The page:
Do you still have a bookstore within quick driving (or walking) distance of your house? Or is the closest one so far away that it’s easier to go online and order what you want? Do you have a store nearby but still find shopping online easier (and often cheaper)?
It’s a vicious cycle: online sales (including, now, e-books) eat into the profits of brick-and-mortar stores; the stores start closing and whole chains collapse; the disappearance of stores sends more people online to shop for books.
I live in the Washington, DC, area, where Crown Books was born in 1977, and I remember the TV ads in which a handsome young Robert Haft sat atop a stack of books, looked into the camera, and declared, “Books cost too much. That’s why I opened Crown Books.” In a sense, he was announcing the end of bookselling as we knew it. Not that Crown was the first bookseller to discount new books – Barnes and Noble led the way in 1975 by offering N.Y. Times bestsellers at 40% off cover price. But Crown discounted everything, and that policy threatened stores that charged full price.
Twenty years ago, Crown had 257 stores in large markets around the U.S. It no longer exists – the company was torn apart by acrimonious legal wrangling within the Haft family – but discounting has become the norm in bookselling and “Books cost too much” is an article of faith for many readers. Even small independent stores offer frequent-buyer cards that allow regular customers to buy at a discount. No bookseller, though, can consistently match Amazon’s prices.
Whatever the root cause, or causes, brick-and-mortar bookstore chains have declined dramatically in the past 20 years, with only Barnes & Noble holding steady. According to a report in Publisher’s Weekly, B&N had 1,343 outlets (counting college stores) in 1991, and today has 1,341. The number has been higher, and the chain has closed some stores in recent years, but so far it doesn’t appear in danger of collapsing under pressure from online retailers and the rise of e-books. The company’s popular Nook and its own e-book business are helping B&N stay alive.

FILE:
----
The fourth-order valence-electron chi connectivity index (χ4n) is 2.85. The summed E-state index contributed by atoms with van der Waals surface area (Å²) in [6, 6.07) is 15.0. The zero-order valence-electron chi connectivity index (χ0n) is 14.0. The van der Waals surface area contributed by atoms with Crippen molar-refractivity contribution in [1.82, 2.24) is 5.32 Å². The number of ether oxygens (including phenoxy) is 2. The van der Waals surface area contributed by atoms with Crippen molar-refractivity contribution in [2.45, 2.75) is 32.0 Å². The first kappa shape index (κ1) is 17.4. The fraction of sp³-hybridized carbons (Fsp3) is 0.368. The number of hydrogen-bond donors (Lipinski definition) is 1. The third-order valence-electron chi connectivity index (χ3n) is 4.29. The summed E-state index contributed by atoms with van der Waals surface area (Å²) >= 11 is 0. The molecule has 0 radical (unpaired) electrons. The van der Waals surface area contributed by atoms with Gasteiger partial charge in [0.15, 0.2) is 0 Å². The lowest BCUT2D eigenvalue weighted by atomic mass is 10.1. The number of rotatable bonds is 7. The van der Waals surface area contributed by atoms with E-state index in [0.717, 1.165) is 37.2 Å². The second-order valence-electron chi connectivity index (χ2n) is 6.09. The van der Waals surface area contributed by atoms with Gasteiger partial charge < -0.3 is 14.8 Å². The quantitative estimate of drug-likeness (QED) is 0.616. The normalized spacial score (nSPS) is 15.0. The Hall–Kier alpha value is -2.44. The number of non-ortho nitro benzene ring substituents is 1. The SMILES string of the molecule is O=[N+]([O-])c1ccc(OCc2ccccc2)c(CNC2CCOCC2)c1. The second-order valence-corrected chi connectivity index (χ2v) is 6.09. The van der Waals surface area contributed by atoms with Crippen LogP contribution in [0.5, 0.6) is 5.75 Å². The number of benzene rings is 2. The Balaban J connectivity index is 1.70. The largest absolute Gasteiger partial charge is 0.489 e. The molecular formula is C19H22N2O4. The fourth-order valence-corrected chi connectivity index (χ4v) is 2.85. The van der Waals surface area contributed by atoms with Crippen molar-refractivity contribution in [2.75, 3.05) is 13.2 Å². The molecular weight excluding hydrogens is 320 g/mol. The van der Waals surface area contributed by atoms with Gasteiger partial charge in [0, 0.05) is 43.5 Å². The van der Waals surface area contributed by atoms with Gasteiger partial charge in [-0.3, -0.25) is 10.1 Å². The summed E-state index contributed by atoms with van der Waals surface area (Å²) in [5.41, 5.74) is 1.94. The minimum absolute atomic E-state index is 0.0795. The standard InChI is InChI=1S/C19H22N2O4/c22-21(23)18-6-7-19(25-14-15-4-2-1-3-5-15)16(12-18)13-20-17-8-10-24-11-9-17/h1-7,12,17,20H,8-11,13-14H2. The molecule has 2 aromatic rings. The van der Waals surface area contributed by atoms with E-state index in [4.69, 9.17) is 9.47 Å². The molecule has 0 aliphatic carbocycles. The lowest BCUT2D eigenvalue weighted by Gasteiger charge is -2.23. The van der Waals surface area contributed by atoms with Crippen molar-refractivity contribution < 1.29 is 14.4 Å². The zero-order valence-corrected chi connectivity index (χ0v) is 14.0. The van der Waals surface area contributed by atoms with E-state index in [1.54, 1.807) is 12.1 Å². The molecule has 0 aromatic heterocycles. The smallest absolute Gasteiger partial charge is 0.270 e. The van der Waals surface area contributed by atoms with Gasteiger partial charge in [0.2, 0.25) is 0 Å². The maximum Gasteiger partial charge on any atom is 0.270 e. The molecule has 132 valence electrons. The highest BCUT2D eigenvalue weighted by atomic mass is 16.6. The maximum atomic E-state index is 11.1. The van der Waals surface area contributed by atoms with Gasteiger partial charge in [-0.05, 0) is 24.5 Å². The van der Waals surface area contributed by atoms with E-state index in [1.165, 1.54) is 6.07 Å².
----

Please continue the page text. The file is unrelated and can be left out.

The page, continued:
Smaller chains haven’t fared as well. Waldenbooks, a subsidiary of Borders with 1,268 outlets in 1991, died along with the parent company. Bookland Stores, with 101 outlets in 1991, no longer exists. Others that have disappeared include Lauriat’s (48 stores in 1991), Encore Books (65 outlets in 1991; merged with Lauriat’s in 1994), Kroch’s & Brentano’s (19 stores in 1991), and Tower Books (13 outlets). B. Dalton, purchased by B&N in the late 1980s, closed its last stores in 2010.
|"Books cost too much!"|
The U.S. had 3,293 chain bookstores in 1991 and now has 2,206, by PW’s count. A few new independents have sprung up recently, but many long-established indies stores have gone bankrupt.
Where will it end? Will we become a nation where only residents of large cities can walk into a real bookstore, hold new books in their hands and flip through the pages before deciding whether to buy? If we are headed in that direction, does it matter? Can a sparse scattering of tiny independents with limited stock take the place of sprawling superstores with aisle after aisle of printed books available for browsing?
What does access to a brick-and-mortar bookstore mean to you? Will you miss the chains if they all disappear? Do you think children who will never step inside a bookstore and choose books for themselves will have missed out on anything?